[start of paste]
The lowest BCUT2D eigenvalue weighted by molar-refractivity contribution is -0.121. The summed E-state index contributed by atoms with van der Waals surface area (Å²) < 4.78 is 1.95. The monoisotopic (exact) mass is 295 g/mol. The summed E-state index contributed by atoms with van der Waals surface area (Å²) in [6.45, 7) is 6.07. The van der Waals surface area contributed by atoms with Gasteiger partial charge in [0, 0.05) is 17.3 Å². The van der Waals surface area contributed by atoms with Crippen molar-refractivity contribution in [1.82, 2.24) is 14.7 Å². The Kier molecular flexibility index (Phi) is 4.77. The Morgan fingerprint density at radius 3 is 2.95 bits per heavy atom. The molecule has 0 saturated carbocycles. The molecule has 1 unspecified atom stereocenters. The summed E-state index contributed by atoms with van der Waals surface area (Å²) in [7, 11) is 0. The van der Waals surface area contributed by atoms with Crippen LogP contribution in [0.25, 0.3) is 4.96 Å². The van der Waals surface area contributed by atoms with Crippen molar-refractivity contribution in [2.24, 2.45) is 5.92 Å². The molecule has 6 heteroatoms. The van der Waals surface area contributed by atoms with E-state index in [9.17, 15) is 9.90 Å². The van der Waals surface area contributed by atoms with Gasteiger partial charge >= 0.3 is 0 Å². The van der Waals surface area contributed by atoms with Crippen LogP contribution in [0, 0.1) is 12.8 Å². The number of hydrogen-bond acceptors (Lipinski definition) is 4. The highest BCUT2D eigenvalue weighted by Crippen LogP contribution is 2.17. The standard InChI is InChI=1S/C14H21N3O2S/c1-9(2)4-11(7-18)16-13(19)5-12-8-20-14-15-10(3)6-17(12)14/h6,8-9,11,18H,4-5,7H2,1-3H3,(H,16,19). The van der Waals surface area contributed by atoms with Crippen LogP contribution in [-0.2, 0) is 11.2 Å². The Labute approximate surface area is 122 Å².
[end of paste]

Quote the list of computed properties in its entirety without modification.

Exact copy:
The lowest BCUT2D eigenvalue weighted by molar-refractivity contribution is -0.121. The summed E-state index contributed by atoms with van der Waals surface area (Å²) < 4.78 is 1.95. The monoisotopic (exact) mass is 295 g/mol. The summed E-state index contributed by atoms with van der Waals surface area (Å²) in [6.45, 7) is 6.07. The van der Waals surface area contributed by atoms with Gasteiger partial charge in [0, 0.05) is 17.3 Å². The van der Waals surface area contributed by atoms with Crippen molar-refractivity contribution in [1.82, 2.24) is 14.7 Å². The Kier molecular flexibility index (Phi) is 4.77. The Morgan fingerprint density at radius 3 is 2.95 bits per heavy atom. The molecule has 0 saturated carbocycles. The molecule has 1 unspecified atom stereocenters. The summed E-state index contributed by atoms with van der Waals surface area (Å²) in [7, 11) is 0. The van der Waals surface area contributed by atoms with Crippen LogP contribution in [0.25, 0.3) is 4.96 Å². The van der Waals surface area contributed by atoms with Crippen molar-refractivity contribution in [2.24, 2.45) is 5.92 Å². The molecule has 6 heteroatoms. The van der Waals surface area contributed by atoms with E-state index in [9.17, 15) is 9.90 Å². The van der Waals surface area contributed by atoms with Gasteiger partial charge >= 0.3 is 0 Å². The van der Waals surface area contributed by atoms with Crippen LogP contribution in [0, 0.1) is 12.8 Å². The number of hydrogen-bond acceptors (Lipinski definition) is 4. The highest BCUT2D eigenvalue weighted by Crippen LogP contribution is 2.17. The standard InChI is InChI=1S/C14H21N3O2S/c1-9(2)4-11(7-18)16-13(19)5-12-8-20-14-15-10(3)6-17(12)14/h6,8-9,11,18H,4-5,7H2,1-3H3,(H,16,19). The van der Waals surface area contributed by atoms with Crippen LogP contribution in [-0.2, 0) is 11.2 Å². The Labute approximate surface area is 122 Å².